ARTISTS: JOHN GERRITSEN, BARB HART, ROBIN HINES, SHAWN JARVEY, RHONDA RETTKE, MEAGHAN SHELTON

CURATOR: JUDY BARRASS

Animations by Mikaela Butcher and Jaime Southern

 

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Opening Night – Now and Then

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The ‘Now and Then’ team. Mikaela Butcher, John Gerritsen (back), Rhonda Rettke (front), Meaghan Shelton, Robin Hines (back), Barb Hart (front), Shawn Jarvey, Judy Barrass (curator), and Jaime Southern.

A smiling and friendly crowd of friends, families and history and museum lovers gathered for the opening of ‘Now and Then’ at Gympie Regional Gallery last night. Each of the artists has approached their interaction with the museums from a different perspective, making a show that is interesting and diverse, and which offers an insight into the many ways historical objects and collections can be the stimulus for art works. In the next few weeks the blog will feature each of the artist’s work and their approach to the exhibition.

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Rhonda Rettke with a felt hat inspired by a tractor seat.

Rhonda Rettke’s whimsical felt hats (and her felted outfit)  were a hit with the crowd and there was a line-up to experience Shawn Jarvey’s video and sound installation.

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Shawn Jarvey video and sound installation

 

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in the foreground Barb Hart works and in the background John Gerritsen’s lino cuts and one of Robin Hine’s paintings
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Joolie Gibb, Master of Ceremonies with Meaghan Shelton’s work surrounding her and Barb Hart’s work in the foreground.

As usual the staff and volunteers at Gympie Regional Gallery did an excellent job on the bar and provided some exceptional nibbles.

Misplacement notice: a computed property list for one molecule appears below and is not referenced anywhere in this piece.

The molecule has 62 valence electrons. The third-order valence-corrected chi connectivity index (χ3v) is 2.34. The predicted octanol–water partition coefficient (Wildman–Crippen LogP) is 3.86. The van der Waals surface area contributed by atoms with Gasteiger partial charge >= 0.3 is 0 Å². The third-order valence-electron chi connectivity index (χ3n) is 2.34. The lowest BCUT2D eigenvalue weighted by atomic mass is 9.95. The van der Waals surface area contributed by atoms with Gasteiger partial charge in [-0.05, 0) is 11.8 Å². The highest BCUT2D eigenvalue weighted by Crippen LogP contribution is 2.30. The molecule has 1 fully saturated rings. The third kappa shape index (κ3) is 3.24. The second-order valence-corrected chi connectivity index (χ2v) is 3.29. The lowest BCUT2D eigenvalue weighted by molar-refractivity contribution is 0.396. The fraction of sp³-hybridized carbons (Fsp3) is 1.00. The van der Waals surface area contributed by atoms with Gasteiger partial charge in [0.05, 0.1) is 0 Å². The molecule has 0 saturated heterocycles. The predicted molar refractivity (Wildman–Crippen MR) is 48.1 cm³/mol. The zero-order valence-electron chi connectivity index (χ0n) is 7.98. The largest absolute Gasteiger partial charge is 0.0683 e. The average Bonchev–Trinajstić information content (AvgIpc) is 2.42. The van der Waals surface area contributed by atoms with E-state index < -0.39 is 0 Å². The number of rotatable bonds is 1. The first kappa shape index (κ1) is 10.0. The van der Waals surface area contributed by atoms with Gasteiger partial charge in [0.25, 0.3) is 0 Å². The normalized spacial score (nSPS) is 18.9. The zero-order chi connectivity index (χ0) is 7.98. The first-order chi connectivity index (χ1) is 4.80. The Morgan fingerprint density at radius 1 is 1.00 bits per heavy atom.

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Cr Daryl Dodt officially opens the exhibition

 

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One of the younger artists, Jaime Southern, with her animation based in the dental surgery at the Gold Mining and Historical Museum
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A visitor watches Mikaela Butcher’s animation projection in the upstairs foyer
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John Gerritsen and Jim Barrass discuss the finer points of using an adze
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Speeches are not always boring

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Make Your Mark! Tell Us About Gympie’s History Now and Then.

Make Your Mark! Tell Us About Gympie’s History Now and Then.

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robinmapAs part of his contribution to the ‘Now and Then’ exhibition Robin Hines has made a series of large scale maps of historic precincts in Gympie. The maps will be on display in the foyer of Gympie Regional Gallery for the duration of the exhibition. Visitors to the gallery are invited to take up a pen or pencil and contribute their stories, drawings, reminiscences or knowledge to the map.

Robin hopes the maps will become a collaborative and fun mixture of personal memories, historical facts and perhaps stories none of us knew. To get the ball rolling he’s collected some interesting snippets from past copies of the Gympie Times and added them to the map, but he hopes others will contribute drawings, photos, and recollections to from Now, the present time and from Then, the past to make the map a living document of the Gympie township.

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Studio Visit – Robin Hines

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Robin Hines has been making art for a long time. He’s a pragmatic and practiced artist who’s been more or less making his living by his ability to paint all his life. But that doesn’t mean he’s stuck in one genre or one style. He prefers to experiment and try his hand at whatever takes his fancy this year or this day and to try robinhines2something else another day. He’s the first to admit this hasn’t endeared him to an art world that expects painters to stick within the margins of a developed style so they can be neatly classified and valued accordingly.

robinhines3I visited Robin’s studio in the small coastal town of Tin Can Bay on a heatwave day when even he and his wife Helen had succumbed to turning on the airconditioner while they waited for the sea breeze to kick in. The studio is large, light and friendly with the usual clutter of the artists trade, brushes, models, canvas, easels, paint jars and more, and right outside an extensive garage holds the ‘archives’, work left over from a lifetime of painting, and a few more tools of trade.

Robin and Helen have led a peripatetic life from when they were married 50 years ago, living in many places and many houses here and abroad, travelling Australia a few times,  and enjoying the thrill of new places, until they built their house in Tin Can Bay eight years ago. Robin trained as a sign writer, a trade that was in demand before the digital age, which allowed them to make a living in a variety of situations.